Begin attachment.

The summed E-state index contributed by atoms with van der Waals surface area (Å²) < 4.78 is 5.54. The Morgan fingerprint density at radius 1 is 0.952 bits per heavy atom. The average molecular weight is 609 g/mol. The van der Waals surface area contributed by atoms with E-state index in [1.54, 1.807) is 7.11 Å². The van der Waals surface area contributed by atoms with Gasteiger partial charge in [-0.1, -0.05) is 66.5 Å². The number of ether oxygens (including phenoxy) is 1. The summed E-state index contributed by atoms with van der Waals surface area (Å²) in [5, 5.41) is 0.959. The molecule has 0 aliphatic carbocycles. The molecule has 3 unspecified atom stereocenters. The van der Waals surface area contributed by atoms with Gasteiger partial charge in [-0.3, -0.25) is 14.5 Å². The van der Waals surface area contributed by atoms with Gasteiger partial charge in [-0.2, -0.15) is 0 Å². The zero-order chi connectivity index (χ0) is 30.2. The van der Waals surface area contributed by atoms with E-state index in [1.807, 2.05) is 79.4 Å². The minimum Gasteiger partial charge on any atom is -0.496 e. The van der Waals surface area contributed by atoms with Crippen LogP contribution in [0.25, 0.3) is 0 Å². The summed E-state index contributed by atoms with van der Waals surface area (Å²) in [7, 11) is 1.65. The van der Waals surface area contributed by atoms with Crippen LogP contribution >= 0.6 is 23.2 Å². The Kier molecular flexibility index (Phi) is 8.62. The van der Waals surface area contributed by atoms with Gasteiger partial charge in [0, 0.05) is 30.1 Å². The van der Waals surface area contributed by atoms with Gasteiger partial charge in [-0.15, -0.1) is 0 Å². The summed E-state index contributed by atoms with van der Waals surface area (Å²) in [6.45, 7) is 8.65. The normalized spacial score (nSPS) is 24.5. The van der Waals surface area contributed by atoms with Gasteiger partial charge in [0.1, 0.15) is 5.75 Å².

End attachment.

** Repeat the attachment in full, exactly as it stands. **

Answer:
The summed E-state index contributed by atoms with van der Waals surface area (Å²) < 4.78 is 5.54. The Morgan fingerprint density at radius 1 is 0.952 bits per heavy atom. The average molecular weight is 609 g/mol. The van der Waals surface area contributed by atoms with E-state index in [1.54, 1.807) is 7.11 Å². The van der Waals surface area contributed by atoms with Gasteiger partial charge in [-0.1, -0.05) is 66.5 Å². The number of ether oxygens (including phenoxy) is 1. The summed E-state index contributed by atoms with van der Waals surface area (Å²) in [5, 5.41) is 0.959. The molecule has 0 aliphatic carbocycles. The molecule has 3 unspecified atom stereocenters. The van der Waals surface area contributed by atoms with Gasteiger partial charge in [-0.3, -0.25) is 14.5 Å². The van der Waals surface area contributed by atoms with Gasteiger partial charge in [-0.2, -0.15) is 0 Å². The zero-order chi connectivity index (χ0) is 30.2. The van der Waals surface area contributed by atoms with E-state index in [1.807, 2.05) is 79.4 Å². The minimum Gasteiger partial charge on any atom is -0.496 e. The van der Waals surface area contributed by atoms with Crippen LogP contribution in [0.25, 0.3) is 0 Å². The summed E-state index contributed by atoms with van der Waals surface area (Å²) in [7, 11) is 1.65. The van der Waals surface area contributed by atoms with Crippen LogP contribution >= 0.6 is 23.2 Å². The Kier molecular flexibility index (Phi) is 8.62. The van der Waals surface area contributed by atoms with Gasteiger partial charge in [0, 0.05) is 30.1 Å². The van der Waals surface area contributed by atoms with Gasteiger partial charge in [-0.15, -0.1) is 0 Å². The summed E-state index contributed by atoms with van der Waals surface area (Å²) in [6.45, 7) is 8.65. The normalized spacial score (nSPS) is 24.5. The van der Waals surface area contributed by atoms with Gasteiger partial charge in [0.1, 0.15) is 5.75 Å².